In Cherokee Nation v. Georgia, in which the Cherokee sought to prevent the state of Georgia from extending its laws over their territory, Marshall ruled that the Cherokee weren’t a sovereign nation and did not have standing to sue the federal government. Marshall said, “The majority is of the opinion that an Indian tribe or nation within the United States is not a foreign state in the sense of the constitution,” and that “the relationship of the tribes to the United States resembles that of a ‘ward to its guardian’.” Fellow judge Justice William Johnson went further and said that Native Americans were “nothing more than wandering hordes, held together only by ties of blood and habit, and having neither rules nor government beyond what is required in a savage state.” Although this opinion is rightly considered barbaric today, it was in keeping with the times. Seven years after this decision the Cherokee were forcibly removed from their lands where thousands died along the Trail of Tears.
Marshall is one of the few people to have worked in all three branches of government: in the legislative branch as a representative from Virginia, in the executive branch as Secretary of State under John Adams, and in the judicial branch as Chief Justice of the Supreme Court. He introduced the practice of the court issuing only one opinion, whereas before, every justice would author his own. [He also got rid of the British tradition of wearing powdered wigs and red robes.] He is the longest serving Chief Justice, having served for 34 years (of the other 16, only two have served more than 20 years). He has appeared on paper money and stamps, and numerous law schools bear his name. His cases are still cited in courtrooms today.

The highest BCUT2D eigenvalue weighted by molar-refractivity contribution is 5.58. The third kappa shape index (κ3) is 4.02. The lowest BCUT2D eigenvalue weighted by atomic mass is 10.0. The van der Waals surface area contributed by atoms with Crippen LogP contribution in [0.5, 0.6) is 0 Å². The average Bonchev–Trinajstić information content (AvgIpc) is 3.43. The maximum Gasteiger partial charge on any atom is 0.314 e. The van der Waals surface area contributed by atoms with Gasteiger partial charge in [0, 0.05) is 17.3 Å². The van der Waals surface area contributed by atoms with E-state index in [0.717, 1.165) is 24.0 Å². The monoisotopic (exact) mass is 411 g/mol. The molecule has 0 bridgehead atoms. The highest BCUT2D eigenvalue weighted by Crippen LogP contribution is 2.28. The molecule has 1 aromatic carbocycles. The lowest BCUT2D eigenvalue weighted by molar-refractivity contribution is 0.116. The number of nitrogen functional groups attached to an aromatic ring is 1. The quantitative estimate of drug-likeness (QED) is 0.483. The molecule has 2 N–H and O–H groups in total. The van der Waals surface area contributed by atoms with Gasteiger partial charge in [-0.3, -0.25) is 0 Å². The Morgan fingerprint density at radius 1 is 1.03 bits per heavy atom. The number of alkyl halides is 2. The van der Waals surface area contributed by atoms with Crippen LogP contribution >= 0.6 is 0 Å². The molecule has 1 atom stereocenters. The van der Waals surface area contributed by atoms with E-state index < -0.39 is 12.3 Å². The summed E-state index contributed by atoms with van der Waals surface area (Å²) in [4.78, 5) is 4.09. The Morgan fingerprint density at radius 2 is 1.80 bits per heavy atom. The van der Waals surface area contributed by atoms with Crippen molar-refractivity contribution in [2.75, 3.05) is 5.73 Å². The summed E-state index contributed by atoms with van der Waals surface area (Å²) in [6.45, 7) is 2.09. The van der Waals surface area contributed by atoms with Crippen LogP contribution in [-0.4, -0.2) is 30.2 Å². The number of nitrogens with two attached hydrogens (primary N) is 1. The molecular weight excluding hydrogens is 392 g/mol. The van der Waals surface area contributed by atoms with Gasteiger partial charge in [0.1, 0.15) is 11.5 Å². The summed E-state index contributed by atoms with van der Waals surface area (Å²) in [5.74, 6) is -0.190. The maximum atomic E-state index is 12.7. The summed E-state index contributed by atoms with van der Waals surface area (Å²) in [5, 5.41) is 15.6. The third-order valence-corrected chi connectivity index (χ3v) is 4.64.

* In 1800, Democratic-Republican Thomas Jefferson was elected president and the Democratic-Republican Party took control of both houses of congress. But before he could take office, John Adams and a sympathetic congress passed the Judiciary Act of 1801 – which modified the Judiciary Act of 1789 – to stack the courts with 58 new judges sympathetic to Adams and the Federalist Party. And before the new appointments could take effect, the commissions had to be delivered. As Secretary of State at the time, John Marshall facilitated the delivery of most of them but could not deliver all of them before the Jefferson administration took office. The new Secretary of State, James Madison, would not deliver the rest of the commissions.
William Marbury was one of those who did not receive his commission, so he sued Madison to force him to deliver his commission under a provision of the 1789 act that allowed the court to hear a case forcing the federal government’s hand. The court ruled Marbury had the legal right to his commission but that the court did not have the jurisdiction to hear the case because the Judiciary Act of 1789 – which expanded the Supreme Court’s jurisdiction and gave Marbury standing to sue the government to force Madison to deliver the commission – conflicted with Article III of the Constitution, and thus, the entire act was invalid. Although technically a victory for Madison and the Democratic-Republicans, Thomas Jefferson would lament the decision, believing that it put too much power to define the Constitution in the hands of the Supreme Court.
Resources used for this article:
By Jack Eisen Washington Post,Staff Writer. (1985, Oct 31). A justice for all. The Washington Post (1974-Current File) Retrieved from https://search-proquest-com.dclibrary.idm.oclc.org/docview/138514283?accountid=46320